Tuesday: 15.June.2004


I opened a GMail account today. This is the new mail service from the boys at Google. From what I've seen so far, it looks like a well thought-out approach, as is everything Google does. (They recruit the best talent.)

I don't think GMail is open to the general public yet. A friend at Berkeley (San Francisco Bay Area) knows people working on the new system. He sent me an "invite" to open a new account. (See below.) The best thing is that I was able to select a great user-name (minimum 6 characters): my first choice. On most free web-mail sites, it usually takes me 10 minutes to come up with a name someone hasn't taken already.

XXX has invited you to open a free Google Gmail account. The invitation will expire in three weeks and can only be used to set up one account.

To accept this invitation and register for your account, visit XXX. Once you create your account, XXX will be notified with your new @gmail.com address so you can stay in touch with Gmail!

If you haven't already heard about Gmail, it's a new search-based webmail service that offers:

• 1,000 megabytes (one gigabyte) of free storage
• Built-in Google search that instantly finds any message you want
• Automatic arrangement of messages and related replies into "conversations"
• Text ads and related pages that are relevant to the content of your messages

Gmail is still in an early stage of development. If you set up an account, you'll be able to keep it even after we make Gmail more widely available and as one of the system's early testers, you will be helping us improve the service through your feedback. We might ask for your comments and suggestions periodically and we appreciate your help in making Gmail even better.

To learn more about Gmail before registering, visit here.
The Gmail Team

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1,000-MB of storage. I had to look at that again. At first I thought it couldn't be true. Dang. That's a lot of space. I'd never have to delete another message .. for the rest of my life. Scary, ain't it?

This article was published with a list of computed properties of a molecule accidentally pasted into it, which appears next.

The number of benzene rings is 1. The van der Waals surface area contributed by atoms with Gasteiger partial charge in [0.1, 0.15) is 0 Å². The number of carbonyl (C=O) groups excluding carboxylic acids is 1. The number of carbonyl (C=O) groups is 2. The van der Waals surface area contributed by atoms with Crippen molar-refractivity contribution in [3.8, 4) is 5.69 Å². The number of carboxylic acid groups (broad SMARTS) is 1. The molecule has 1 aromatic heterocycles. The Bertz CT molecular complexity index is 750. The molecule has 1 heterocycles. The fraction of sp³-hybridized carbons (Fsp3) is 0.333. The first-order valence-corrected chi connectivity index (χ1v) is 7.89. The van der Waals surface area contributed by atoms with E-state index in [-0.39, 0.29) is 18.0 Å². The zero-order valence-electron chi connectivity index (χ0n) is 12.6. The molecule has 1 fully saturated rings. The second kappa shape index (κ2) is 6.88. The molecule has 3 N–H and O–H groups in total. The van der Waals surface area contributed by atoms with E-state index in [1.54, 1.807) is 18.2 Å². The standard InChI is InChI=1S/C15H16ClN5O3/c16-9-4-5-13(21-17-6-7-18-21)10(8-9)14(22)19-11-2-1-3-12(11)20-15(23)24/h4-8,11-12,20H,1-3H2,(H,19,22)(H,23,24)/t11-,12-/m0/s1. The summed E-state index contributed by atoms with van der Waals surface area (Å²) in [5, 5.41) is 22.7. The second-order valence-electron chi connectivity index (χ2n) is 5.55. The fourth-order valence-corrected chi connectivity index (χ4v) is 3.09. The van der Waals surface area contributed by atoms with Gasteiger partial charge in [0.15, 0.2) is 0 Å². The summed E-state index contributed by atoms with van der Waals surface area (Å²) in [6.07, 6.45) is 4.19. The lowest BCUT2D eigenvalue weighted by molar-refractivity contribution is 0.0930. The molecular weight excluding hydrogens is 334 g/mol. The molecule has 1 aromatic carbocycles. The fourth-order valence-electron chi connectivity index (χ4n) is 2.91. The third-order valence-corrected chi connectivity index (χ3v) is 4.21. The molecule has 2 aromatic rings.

By contrast, Ziplip (secure mail service) offers only 2.5-MB of mail storage (for free). They charge US$40 per year for a 5-account package with 10-MB of storage per account. And that doesn't include their $25 set-up fee. I forget how much space HushMail offers. Heck, this whole web site runs on only 350-MB.

It's certainly the fastest web-mail service I've ever used, but that's probably because not many people are using it yet. I only wish there were some way to import my Outlook Express address book.

The interface looks like this (screen shot, 1260x850, 40-KB), I especially like GMail's "Report Spam" button/feature. I'll be playing with it more in the coming weeks and let you know what I think. Other links you might find interesting: Getting Started with GMail, and Introduction to GMail. In a few days, they tell me, I'll be able to "invite" 3 people myself.

More links I just found: What's behind Gmail's popularity? and Fledgling Gmail hits the geek spot. Also found these utilities: an importer and Gmail to POP3 converter. It also looks like Yahoo mail and Hotmail will be increasing their storage capacities to compete with Gmail.

Posted by Rad at Tuesday: 15June2004 | Comments (9)

Sunday: 13.June.2004

Movable Type Licensing Angers Users

The blogging software I use, MovableType, has transitioned to a pay-licensing scheme with the release of its v3.0 "Developers Edition". It will still be free for single-user sites like mine, but most people are furious (see the hundreds of comments listed after this announcement), calling the new licensing schedule restrictive and damn expensive.

Seems SixApart (the company that owns MT) is back-peddling with this "clarification", but most people (such as Mark) will still be dumping MT and moving to other blogging software such as WordPress (formerly b2/cafelog), which is licensed under the GPL, or TextPattern.

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Blogging is a huge phenomena. I was doing it before I even knew what "blogging" was, or before I heard about blogging software. The page you're reading now was created with Macromedia Dreamweaver, as is most of the site. (I started with FrontPage.)

Posted by Rad at Sunday: 13June2004 | Comments (0)

Monday: 07.June.2004

Former President Reagan Dies